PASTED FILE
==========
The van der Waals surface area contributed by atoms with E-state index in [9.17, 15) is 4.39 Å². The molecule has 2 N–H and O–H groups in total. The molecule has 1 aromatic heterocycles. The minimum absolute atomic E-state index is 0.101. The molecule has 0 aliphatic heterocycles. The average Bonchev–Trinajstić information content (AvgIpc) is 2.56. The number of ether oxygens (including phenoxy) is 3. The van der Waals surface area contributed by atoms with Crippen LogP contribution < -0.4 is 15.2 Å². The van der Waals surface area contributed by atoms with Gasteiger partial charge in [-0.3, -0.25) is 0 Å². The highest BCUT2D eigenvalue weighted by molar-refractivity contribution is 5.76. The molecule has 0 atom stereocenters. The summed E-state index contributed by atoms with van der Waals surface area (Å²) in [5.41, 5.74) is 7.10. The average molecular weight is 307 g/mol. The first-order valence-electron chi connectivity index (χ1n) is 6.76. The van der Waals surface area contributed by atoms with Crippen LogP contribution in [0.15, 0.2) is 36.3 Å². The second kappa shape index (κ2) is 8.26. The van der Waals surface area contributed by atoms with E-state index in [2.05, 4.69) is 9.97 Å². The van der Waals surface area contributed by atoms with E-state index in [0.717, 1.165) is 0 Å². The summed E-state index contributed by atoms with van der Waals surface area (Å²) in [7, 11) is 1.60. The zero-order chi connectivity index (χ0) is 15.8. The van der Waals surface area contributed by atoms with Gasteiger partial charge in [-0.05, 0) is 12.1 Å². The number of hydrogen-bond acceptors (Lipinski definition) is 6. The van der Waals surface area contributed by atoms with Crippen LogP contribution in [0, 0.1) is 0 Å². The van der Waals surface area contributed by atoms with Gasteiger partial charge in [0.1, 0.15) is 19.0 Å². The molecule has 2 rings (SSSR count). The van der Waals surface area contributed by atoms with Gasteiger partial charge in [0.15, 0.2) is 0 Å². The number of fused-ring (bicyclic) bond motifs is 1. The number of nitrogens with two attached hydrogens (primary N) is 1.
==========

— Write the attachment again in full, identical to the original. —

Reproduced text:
The van der Waals surface area contributed by atoms with E-state index in [9.17, 15) is 4.39 Å². The molecule has 2 N–H and O–H groups in total. The molecule has 1 aromatic heterocycles. The minimum absolute atomic E-state index is 0.101. The molecule has 0 aliphatic heterocycles. The average Bonchev–Trinajstić information content (AvgIpc) is 2.56. The number of ether oxygens (including phenoxy) is 3. The van der Waals surface area contributed by atoms with Crippen LogP contribution < -0.4 is 15.2 Å². The van der Waals surface area contributed by atoms with Gasteiger partial charge in [-0.3, -0.25) is 0 Å². The highest BCUT2D eigenvalue weighted by molar-refractivity contribution is 5.76. The molecule has 0 atom stereocenters. The summed E-state index contributed by atoms with van der Waals surface area (Å²) in [5.41, 5.74) is 7.10. The average molecular weight is 307 g/mol. The first-order valence-electron chi connectivity index (χ1n) is 6.76. The van der Waals surface area contributed by atoms with Crippen LogP contribution in [0.15, 0.2) is 36.3 Å². The second kappa shape index (κ2) is 8.26. The van der Waals surface area contributed by atoms with E-state index in [2.05, 4.69) is 9.97 Å². The van der Waals surface area contributed by atoms with E-state index in [0.717, 1.165) is 0 Å². The summed E-state index contributed by atoms with van der Waals surface area (Å²) in [7, 11) is 1.60. The zero-order chi connectivity index (χ0) is 15.8. The van der Waals surface area contributed by atoms with Gasteiger partial charge in [-0.05, 0) is 12.1 Å². The number of hydrogen-bond acceptors (Lipinski definition) is 6. The van der Waals surface area contributed by atoms with Crippen LogP contribution in [0, 0.1) is 0 Å². The van der Waals surface area contributed by atoms with Gasteiger partial charge in [0.1, 0.15) is 19.0 Å². The molecule has 2 rings (SSSR count). The van der Waals surface area contributed by atoms with Gasteiger partial charge in [0.15, 0.2) is 0 Å². The number of fused-ring (bicyclic) bond motifs is 1. The number of nitrogens with two attached hydrogens (primary N) is 1.